If you’re visiting either the city of Tuxtla Gutierrez or San Cristobal de las Casas you should probably also visit the Canyon del Sumidero. This is a massive canyon towering above the city of Tuxtla Gutierrez with a large water reservoir at the end. Mexico’s CFE has a hydroelectric dam there.
We visited the Canyon in 2 ways. The touristy and common way is to hire a boat and go down the river which we did as a sort of part 2. But a little less common is a land route along the top of the canyon with some stunning views. We went up the land route first. This route takes you about 400-500 meters above the river and gives a great impression of how high the canyon really is. I have made a simple route to ride and off we went…
Part 1 – On top of Canyon del Sumidero
In the neighborhood of ‘La Esperanza’ you’ll find the entry gate to the Sumidero Viewpoints. In Mexico they call those Miradores. So here it’s Miradores del Canon del Sumidero. Entry onto the road is 50MXN per person. After that you’re let loose on the long winding road. Once you reach the top of the mountain range there are 5 miradores spread out over the area, along the canyon.
Unfortunately it was a bit cloudy when we were there, so at first we didn’t actually get to see much. Watching the clouds move about was fun too, and occasionally they would let up and give us a glimpse of the canyon below.
Driving to the other viewpoints took a while and the lower clouds were mostly gone then. So the view got better with every stop. Here you can see one of the tour boats in the river for scale.
Finally we made it to the last viewpoint where the local government built a balcony kind of thing where you can see into the length of the remainder of the canyon. Unfortunately it was a bit cloudy again. But I managed to snap this picture. You can see another boat down there too. Later we found out these are 16 person boats.
And after a while of enjoying the views and hoping the sun would burst through, we drove back down to the city.
Part 2 – Taking the boat tour through Canyon del Sumidero
After navigating the city and to the boat docks we contemplated which company to use. Google Reviews were of not much use since there are thousands of reviews and everything seemed fine. So we just went with the nearest one. Just outside Tuxtla Gutierrez. You can also get the tour further up the river in a little town called Chiapa de Corzo.
The place we used was an efficient setup, which is fine. But it also means you have to turn off your brain and just follow where they point you to. Which is a bit dumb and impersonal. We were directed from the parking space past the entry booth, to get a life-vest and into a boat in less than 2 minutes. All the while not really knowing what we were supposed to do or why and in what order. Just follow the pointing fingers.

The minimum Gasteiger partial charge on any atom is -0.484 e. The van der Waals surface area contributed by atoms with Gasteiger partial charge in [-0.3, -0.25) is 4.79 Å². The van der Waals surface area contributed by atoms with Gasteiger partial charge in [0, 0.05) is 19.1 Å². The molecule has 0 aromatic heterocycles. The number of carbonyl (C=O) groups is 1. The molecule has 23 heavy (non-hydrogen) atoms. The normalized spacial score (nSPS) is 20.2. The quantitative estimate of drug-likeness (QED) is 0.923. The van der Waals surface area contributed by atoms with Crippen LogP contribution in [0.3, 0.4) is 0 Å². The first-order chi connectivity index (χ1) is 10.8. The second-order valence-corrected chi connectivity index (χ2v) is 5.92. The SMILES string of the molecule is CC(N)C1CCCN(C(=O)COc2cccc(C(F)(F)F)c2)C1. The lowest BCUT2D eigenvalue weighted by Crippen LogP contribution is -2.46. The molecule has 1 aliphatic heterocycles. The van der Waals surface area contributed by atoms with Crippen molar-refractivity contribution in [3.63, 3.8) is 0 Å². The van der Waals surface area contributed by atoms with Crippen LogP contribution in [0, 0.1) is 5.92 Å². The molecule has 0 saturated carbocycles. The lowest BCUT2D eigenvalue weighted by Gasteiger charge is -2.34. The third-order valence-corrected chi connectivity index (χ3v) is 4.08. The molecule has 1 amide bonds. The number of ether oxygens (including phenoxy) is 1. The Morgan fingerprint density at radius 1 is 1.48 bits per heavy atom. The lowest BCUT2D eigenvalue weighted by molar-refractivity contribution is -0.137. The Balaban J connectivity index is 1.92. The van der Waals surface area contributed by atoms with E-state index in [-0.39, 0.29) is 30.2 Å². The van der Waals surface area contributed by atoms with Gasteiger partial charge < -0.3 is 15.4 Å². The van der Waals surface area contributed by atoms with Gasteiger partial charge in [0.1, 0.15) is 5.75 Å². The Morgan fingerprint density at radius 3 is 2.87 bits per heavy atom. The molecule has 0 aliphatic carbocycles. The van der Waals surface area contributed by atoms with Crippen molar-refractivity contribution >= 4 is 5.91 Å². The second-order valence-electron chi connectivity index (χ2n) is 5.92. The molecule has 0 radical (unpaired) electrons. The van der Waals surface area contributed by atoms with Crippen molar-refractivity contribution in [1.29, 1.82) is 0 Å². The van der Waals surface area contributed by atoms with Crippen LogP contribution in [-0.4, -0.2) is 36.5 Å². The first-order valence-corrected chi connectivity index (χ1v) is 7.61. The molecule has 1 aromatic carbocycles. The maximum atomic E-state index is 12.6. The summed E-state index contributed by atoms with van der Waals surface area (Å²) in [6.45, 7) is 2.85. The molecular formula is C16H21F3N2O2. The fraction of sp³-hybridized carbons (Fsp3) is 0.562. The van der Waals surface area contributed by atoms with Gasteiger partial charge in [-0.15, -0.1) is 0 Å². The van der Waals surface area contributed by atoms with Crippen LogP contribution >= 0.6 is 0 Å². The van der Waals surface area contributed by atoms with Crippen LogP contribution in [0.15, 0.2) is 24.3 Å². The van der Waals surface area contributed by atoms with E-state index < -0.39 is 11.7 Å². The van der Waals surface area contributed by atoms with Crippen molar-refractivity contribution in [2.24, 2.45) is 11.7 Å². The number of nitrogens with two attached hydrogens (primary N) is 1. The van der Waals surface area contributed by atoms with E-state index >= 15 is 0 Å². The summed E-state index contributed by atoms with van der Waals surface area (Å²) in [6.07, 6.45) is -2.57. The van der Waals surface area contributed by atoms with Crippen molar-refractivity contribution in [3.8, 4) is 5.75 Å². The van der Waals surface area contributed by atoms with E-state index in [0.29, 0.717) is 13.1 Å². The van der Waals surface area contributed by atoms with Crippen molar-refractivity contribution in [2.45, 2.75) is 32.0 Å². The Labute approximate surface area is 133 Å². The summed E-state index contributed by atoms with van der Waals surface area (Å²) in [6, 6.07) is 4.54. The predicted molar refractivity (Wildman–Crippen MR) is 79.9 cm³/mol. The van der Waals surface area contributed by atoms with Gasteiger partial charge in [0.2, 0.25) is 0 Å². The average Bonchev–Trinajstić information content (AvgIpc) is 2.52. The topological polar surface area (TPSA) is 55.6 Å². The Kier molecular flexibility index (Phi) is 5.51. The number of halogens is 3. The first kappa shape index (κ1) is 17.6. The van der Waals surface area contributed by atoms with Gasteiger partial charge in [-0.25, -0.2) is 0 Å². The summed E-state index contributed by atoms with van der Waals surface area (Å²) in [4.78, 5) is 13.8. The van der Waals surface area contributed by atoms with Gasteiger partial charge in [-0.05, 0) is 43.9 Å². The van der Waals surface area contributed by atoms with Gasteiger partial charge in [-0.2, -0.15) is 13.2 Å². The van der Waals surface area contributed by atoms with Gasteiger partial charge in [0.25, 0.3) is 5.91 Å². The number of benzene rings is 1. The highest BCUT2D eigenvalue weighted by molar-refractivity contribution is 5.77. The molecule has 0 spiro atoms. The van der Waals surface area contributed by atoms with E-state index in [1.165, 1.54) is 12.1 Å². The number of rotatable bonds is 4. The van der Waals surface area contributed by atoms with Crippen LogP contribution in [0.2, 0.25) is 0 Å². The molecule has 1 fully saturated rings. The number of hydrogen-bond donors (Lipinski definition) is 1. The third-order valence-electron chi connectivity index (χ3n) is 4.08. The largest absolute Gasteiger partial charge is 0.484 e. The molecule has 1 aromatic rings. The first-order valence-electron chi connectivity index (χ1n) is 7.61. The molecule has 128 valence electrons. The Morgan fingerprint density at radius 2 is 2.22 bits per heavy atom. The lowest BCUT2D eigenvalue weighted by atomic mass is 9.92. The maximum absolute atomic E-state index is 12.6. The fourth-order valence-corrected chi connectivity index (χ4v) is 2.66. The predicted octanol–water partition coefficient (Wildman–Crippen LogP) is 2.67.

Entry is about 540MXN for 2 persons. This includes a boat ticket, canyon ticket and taxes or something. We didn’t really get it and it’s not very well explained. But if you have the time to read the signs you can see how it all works. We didn’t get much time to look around, just follow the pointing fingers.
Anyway, we were lumped in with a group of hyped up Mexicans who were more interested in the boat going fast, screaming at crocodiles and making echoey sounds. As opposed to actually admiring the splendor and nature of the canyon. A thing our boatman was happy to oblige to. Luckily there weren’t too many crocodiles and other distractions along the route. So we actually got to enjoy the beauty of the canyon a fair bit.
Hold on to your hats and cameras! As the boatman races through the canyon so show us all the nice spots. Explaining things about the colors in the rocks and special formations along the way. My Spanish isn’t too good, but that doesn’t matter. I just made my own adventure of it and enjoyed the views. Going between the steep canyon walls really makes you feel small.
I also tried to spot the viewpoints we visited earlier along the top, but couldn’t find any.
The canyon is twisting and bending through the mountain range and is about 20 kilometers long I think. So you can never see far ahead. This gives you a lot of time to look at the nearby stuff, large rocks and sharp edges are everywhere. But it also gives some nice effects when you round a corner and the canyon sort of slides open into the next section.
From time to time other boats would race past which created some big waves and excitement for the group of Mexicans as they treated it like a rollercoaster ride.
The whole tour takes about 2 hours. But at the end it was cut short a bit because of some heavy rain. Which ruined the boatman his opportunity to collect big tips.
Looking behind me there was some blue sky and just generally nice weather.
But, here comes the rain…
We manage to get past the little Island there, Isla Maria, and just as we arrived at the hydro dam at the end the rain started. After we all got soaked our thoughtful boatman found a big tarp for us to hide under. This prevented us from seeing much on the way back and was generally a clumsy setup. The boat going fast, wind catching under the tarp… You get the idea.
Overall, a great day with stunning views around every corner and over every ledge. If I were to go again I’d try a different tour operator. Perhaps one in the town up river. And if possible I would like a private tour, or smaller group.